Food & DrinkThe Locavore

Wholesome Wave Makes Buying Fresh Produce a SNAP

The West Broad Farmers Market opened for its fifth season on May 5, and for the most part it was business as usual, except for one small but crucial change. The market is now partnering with Wholesome Wave to offer the Georgia Fresh for Less program to help low-income families in Athens buy fresh local produce.

The program—which has been available at the Athens Farmers Market for a few years now—has incentivized thousands of Supplemental Nutrition Assistance Program (SNAP) recipients to spend over $2 million on local produce since its start in 2009.

“It will help food stamp recipients purchase more fresh, local produce at half price,” says West Broad Farmers Market coordinator Tarsha Deadwyler.

The process is straightforward, says Deadwyler. Market visitors will swipe their EBT cards for a certain value and receive double the number of tokens to spend on fruits and vegetables grown by Athens-area farmers.

The market takes over the blacktop of the old West Broad Street School each Saturday in the growing season, offering easy access to residents of the Hancock Corridor. The location of the market is critical, says community agriculture manager Tex Bagley, because the neighborhood is considered a food desert where it’s generally harder to access fresh, affordable food.

Part of the mission of the West Broad Farmers Market is to expand access to healthy food, says Bagley, and the health benefits associated with access to fresh food make “a world of difference.”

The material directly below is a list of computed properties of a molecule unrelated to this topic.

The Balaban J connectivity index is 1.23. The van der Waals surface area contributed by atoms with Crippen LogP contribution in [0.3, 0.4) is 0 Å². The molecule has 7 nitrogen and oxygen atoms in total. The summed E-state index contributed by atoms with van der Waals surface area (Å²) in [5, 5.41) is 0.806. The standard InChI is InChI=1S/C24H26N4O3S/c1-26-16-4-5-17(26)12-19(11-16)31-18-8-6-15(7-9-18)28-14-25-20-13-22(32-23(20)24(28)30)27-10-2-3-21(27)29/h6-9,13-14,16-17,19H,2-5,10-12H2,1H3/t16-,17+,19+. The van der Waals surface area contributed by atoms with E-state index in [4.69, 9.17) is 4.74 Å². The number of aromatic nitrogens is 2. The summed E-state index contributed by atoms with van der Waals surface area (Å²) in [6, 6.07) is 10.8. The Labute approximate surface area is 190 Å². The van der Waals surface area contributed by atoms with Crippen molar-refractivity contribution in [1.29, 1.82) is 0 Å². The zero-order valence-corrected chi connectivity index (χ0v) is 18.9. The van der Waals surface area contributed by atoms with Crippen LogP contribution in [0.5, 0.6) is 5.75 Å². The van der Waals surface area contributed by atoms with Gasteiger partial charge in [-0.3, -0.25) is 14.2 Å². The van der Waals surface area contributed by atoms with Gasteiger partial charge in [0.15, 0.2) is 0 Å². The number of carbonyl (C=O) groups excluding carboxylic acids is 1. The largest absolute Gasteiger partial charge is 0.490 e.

“We want all of Athens to be coming to the farmers market, but also we want very much to increase access to the Hancock Corridor,” he says.

Farmers markets haven’t always been culturally or financially accessible to low-income communities. Adopting the Fresh for Less program, says Deadwyler, reduces the cost barrier and gives more residents an incentive to try the market-style way of purchasing fresh produce.

“You have three [public housing complexes] in that area, and the majority of people living in the housing authority are SNAP/EBT recipients, so we’re trying to encourage them to come out and utilize the market,” Deadwyler says. “Usually, if you come to that market once, you will come back.”

Some of the market vegetables can seem strange to first-time visitors, so the market has always hosted weekly cooking demonstrations, offering recipe cards and preparation ideas for items that may not be familiar to some shoppers.

“A lot of times in the community, we’re going to buy what we think is easy to prepare,” Deadwyler says. “If we can make it affordable along with the cooking demos we have, they can consume more than they were prior.”

The Athens Land Trust is also looking to expand its Farm Share program, offering an alternative way for low-income community members to access fresh produce, and to help small or beginning and socially disadvantaged farmers find an outlet to sell their crops. Bagley says the CSA-style program, which is headquartered at the land trust’s Williams Farm off North Avenue, had 52 members this year, but it needs to grow.

“We see this as a program that is already great but has potential to grow even further, to impact more people,” especially SNAP recipients, he says. “Our goal is to include more of these customers in the Farm Share program.”

The biggest limitation, he says, is the upfront cost of joining a farm share. The program plans to allow SNAP customers to pay weekly installments and pick up their boxes at the Saturday markets.

He adds that the Farm Share and Fresh for Less programs are just part of the land trust’s larger efforts to provide access to local foods for Athens’ low-income residents. Outside of the West Broad Farmers Market and Williams Farm, the land trust began hosting a pop-up farmers market on Sundays at the Terrapin brewery, which will run through June.

“We’re hoping to grow that market and draw in more people living in the neighborhoods behind the brewery,” says Bagley. “So, we’re continuing to look for ways to provide access to fresh food and education.”

The West Broad Farmers Market is open every Saturday from 9 a.m.–1 p.m. through Dec. 15.